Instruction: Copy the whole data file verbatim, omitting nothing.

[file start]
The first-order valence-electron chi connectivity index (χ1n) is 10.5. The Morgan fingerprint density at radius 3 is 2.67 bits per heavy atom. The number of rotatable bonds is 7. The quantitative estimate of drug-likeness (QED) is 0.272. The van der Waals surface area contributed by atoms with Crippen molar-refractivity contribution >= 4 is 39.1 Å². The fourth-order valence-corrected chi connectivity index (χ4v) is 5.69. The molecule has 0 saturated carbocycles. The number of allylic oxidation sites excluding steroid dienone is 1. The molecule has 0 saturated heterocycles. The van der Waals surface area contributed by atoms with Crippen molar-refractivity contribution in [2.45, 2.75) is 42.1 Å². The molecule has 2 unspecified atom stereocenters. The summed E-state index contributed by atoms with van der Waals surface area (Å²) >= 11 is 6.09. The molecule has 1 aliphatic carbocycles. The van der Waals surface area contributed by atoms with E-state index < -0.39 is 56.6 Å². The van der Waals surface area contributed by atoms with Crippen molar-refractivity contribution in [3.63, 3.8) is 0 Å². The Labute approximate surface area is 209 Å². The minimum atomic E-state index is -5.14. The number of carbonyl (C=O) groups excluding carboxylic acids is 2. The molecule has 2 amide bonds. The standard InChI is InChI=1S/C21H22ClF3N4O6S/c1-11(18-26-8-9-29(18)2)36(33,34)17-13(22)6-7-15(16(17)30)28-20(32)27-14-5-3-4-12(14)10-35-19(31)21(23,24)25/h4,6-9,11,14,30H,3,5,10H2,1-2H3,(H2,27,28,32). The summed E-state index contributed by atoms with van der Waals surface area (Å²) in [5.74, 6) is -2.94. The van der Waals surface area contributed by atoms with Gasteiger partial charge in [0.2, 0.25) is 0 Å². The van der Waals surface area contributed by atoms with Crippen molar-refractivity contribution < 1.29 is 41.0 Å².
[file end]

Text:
The first-order valence-electron chi connectivity index (χ1n) is 10.5. The Morgan fingerprint density at radius 3 is 2.67 bits per heavy atom. The number of rotatable bonds is 7. The quantitative estimate of drug-likeness (QED) is 0.272. The van der Waals surface area contributed by atoms with Crippen molar-refractivity contribution >= 4 is 39.1 Å². The fourth-order valence-corrected chi connectivity index (χ4v) is 5.69. The molecule has 0 saturated carbocycles. The number of allylic oxidation sites excluding steroid dienone is 1. The molecule has 0 saturated heterocycles. The van der Waals surface area contributed by atoms with Crippen molar-refractivity contribution in [2.45, 2.75) is 42.1 Å². The molecule has 2 unspecified atom stereocenters. The summed E-state index contributed by atoms with van der Waals surface area (Å²) >= 11 is 6.09. The molecule has 1 aliphatic carbocycles. The van der Waals surface area contributed by atoms with E-state index < -0.39 is 56.6 Å². The van der Waals surface area contributed by atoms with Crippen molar-refractivity contribution in [3.63, 3.8) is 0 Å². The Labute approximate surface area is 209 Å². The minimum atomic E-state index is -5.14. The number of carbonyl (C=O) groups excluding carboxylic acids is 2. The molecule has 2 amide bonds. The standard InChI is InChI=1S/C21H22ClF3N4O6S/c1-11(18-26-8-9-29(18)2)36(33,34)17-13(22)6-7-15(16(17)30)28-20(32)27-14-5-3-4-12(14)10-35-19(31)21(23,24)25/h4,6-9,11,14,30H,3,5,10H2,1-2H3,(H2,27,28,32). The summed E-state index contributed by atoms with van der Waals surface area (Å²) in [5.74, 6) is -2.94. The van der Waals surface area contributed by atoms with Gasteiger partial charge in [0.2, 0.25) is 0 Å². The van der Waals surface area contributed by atoms with Crippen molar-refractivity contribution < 1.29 is 41.0 Å².